This weekend we had the pleasure of representing Concrete at the Student Publication Association National Conference, sharing all of your hard work with over 20 other student publications. We were shortlisted for nine awards and had the joy of coming away from the weekend with a total of five awards, crowning the year off with Best Publication.
Both Joe and I couldn’t be more proud of our editorial team, who have all worked incredibly hard organising content, conducting interviews and laying up their brilliant pages (by no means an easy feat, so winning Highly Commended Best Newspaper Design is an incredible achievement). Writers, contributors, illustrators have all been responsible for making Concrete a fantastic success over the last year and we are truly grateful for their commitment to what we can now officially say is the best student publication in the United Kingdom and the Republic of Ireland.
Over the past year Concrete have produced a number of exclusive news articles; from our first issue in September which revealed how much profit the university was making from halls of residence, to our online piece about a UEA student being questioned by Special Branch, to last term’s article highlighting the financial problems faced by the Union of UEA Students. Almost every front page of Concrete has been home to one exclusive or another, providing UEA students with interesting and important news about their university. This issue is no different.
Our front page article written by our News Editor, Jessica Frank-Keyes focuses on the Dean of Students and reveals that over the past five years, the number of people using the service for mental health help has increased by just over 50%, while the amount of money the university gives to fund the service has only increased by 18%.
As more and more research is conducted into mental health and the true extent of the matter becomes better known, there are constant calls for better funding of mental health services. UEA must accept that they have a duty to look after any student studying at the university looking for support to deal with any mental health issues that they have. It is clear that under the current structure of Dean of Students the university is unable to continue to provide the help that many students need.
It is therefore welcome news that the university is planning to completely change the way they provide these services to students by getting rid of the Dean of Students and replacing it with the Student Support Service. While at first this may look purely like a rebranding exercise by UEA, the university is also planning to restructure their student services so that problems such as insufficient mental health funding can be overcome. It is a breath of fresh air to see the university admitting that there are improvements to be made in its mental health support and looking at ways they can improve their services; improving mental health funding has been something long campaigned for at a national level and yet is still an issue which is in so many ways still being overlooked.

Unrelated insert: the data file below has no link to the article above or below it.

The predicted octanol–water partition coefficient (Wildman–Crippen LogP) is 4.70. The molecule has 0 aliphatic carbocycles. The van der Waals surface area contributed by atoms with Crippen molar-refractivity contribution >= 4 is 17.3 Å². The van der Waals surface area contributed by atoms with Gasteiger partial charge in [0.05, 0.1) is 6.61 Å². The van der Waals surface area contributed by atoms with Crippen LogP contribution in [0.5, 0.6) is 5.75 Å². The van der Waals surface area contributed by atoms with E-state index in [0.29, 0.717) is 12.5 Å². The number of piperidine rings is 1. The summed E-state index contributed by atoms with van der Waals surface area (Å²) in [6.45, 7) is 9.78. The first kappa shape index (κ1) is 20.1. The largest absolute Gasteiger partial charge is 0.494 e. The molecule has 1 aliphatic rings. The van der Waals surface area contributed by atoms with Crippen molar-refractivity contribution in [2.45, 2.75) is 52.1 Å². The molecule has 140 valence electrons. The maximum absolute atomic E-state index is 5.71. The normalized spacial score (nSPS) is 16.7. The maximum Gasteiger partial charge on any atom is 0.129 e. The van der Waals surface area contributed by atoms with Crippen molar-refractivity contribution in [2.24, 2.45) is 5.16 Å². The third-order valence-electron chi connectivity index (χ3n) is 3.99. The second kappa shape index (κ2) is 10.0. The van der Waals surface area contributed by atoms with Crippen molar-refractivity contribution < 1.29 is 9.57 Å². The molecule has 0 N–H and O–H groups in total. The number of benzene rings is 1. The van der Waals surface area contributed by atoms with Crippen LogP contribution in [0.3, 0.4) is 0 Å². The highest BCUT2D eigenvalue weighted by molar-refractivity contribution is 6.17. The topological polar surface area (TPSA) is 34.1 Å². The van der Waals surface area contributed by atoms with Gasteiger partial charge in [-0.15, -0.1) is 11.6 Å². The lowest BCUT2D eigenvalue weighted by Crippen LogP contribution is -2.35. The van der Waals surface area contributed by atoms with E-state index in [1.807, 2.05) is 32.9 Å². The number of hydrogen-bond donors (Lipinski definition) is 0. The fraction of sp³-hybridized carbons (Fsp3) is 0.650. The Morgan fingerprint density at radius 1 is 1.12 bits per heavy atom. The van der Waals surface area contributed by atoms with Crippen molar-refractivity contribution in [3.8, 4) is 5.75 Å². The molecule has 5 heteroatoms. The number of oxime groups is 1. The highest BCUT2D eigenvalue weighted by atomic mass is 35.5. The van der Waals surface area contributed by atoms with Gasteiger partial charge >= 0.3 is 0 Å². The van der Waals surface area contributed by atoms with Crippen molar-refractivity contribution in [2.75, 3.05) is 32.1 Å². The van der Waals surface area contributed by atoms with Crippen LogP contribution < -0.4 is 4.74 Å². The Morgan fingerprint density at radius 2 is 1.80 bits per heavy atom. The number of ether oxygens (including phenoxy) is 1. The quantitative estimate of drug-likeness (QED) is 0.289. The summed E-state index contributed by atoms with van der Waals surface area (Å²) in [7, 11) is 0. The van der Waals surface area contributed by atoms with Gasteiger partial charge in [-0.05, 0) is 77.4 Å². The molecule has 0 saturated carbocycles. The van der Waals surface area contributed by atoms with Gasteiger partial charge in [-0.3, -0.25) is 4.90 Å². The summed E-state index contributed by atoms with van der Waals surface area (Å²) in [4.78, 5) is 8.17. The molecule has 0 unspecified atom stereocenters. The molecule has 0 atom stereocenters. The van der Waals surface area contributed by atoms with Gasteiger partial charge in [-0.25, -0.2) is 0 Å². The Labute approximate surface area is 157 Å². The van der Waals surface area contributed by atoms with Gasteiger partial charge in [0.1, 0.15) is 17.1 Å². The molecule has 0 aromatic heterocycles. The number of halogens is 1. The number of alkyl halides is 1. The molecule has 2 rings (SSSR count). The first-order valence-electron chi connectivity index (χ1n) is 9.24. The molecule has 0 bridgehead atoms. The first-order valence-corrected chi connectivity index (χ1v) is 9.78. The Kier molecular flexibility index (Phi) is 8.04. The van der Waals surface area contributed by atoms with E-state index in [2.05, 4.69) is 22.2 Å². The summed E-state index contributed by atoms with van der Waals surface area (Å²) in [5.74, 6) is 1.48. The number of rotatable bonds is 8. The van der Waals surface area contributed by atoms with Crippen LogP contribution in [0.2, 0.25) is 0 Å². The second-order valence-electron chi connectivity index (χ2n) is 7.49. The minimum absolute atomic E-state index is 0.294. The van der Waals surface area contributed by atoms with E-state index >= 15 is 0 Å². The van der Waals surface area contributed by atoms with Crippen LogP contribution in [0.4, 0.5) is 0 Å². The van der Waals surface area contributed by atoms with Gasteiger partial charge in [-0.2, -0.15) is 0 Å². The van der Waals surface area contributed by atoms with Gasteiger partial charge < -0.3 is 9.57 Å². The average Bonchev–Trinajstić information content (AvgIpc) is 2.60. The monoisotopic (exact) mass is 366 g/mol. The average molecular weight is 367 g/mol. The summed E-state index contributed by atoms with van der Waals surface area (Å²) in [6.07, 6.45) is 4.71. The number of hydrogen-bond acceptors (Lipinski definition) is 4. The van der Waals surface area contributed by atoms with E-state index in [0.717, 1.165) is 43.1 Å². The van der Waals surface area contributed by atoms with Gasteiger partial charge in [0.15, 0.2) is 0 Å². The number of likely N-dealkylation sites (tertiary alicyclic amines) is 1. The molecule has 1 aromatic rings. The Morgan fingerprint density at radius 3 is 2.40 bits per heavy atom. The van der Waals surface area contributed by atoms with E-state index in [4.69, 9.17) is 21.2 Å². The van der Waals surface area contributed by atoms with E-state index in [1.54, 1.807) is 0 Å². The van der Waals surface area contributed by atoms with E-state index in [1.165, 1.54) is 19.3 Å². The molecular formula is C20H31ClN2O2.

Local MP, Norman Lamb, who represents the neighbouring constituency of Norfolk North, was minister responsible for mental health during the coalition government and was largely responsible for getting the government to pledge to spend £1bn extra a year on mental health by 2020. However, since the 2015 election he has argued that the Conservative government have broken their pledge claiming that the money would not cover the implementation of new waiting time standards.
While he has said he is sure Jeremy Hunt, the Health Secretary, is serious about wanting to continue to improve mental healthcare provision, he has argued that “you can’t do it without the money”. As demonstrated both by UEA’s Dean of Student struggles and by Lamb’s comment on national mental health care provision, finances really are the biggest problem when it comes to ensuring that quality support is offered.
I am pleased that UEA have taken the issue seriously and have acted to try and rectify the problem; I hope that the government will take a look at their own problems with providing public mental health care and also announce plans to try and improve the national situation.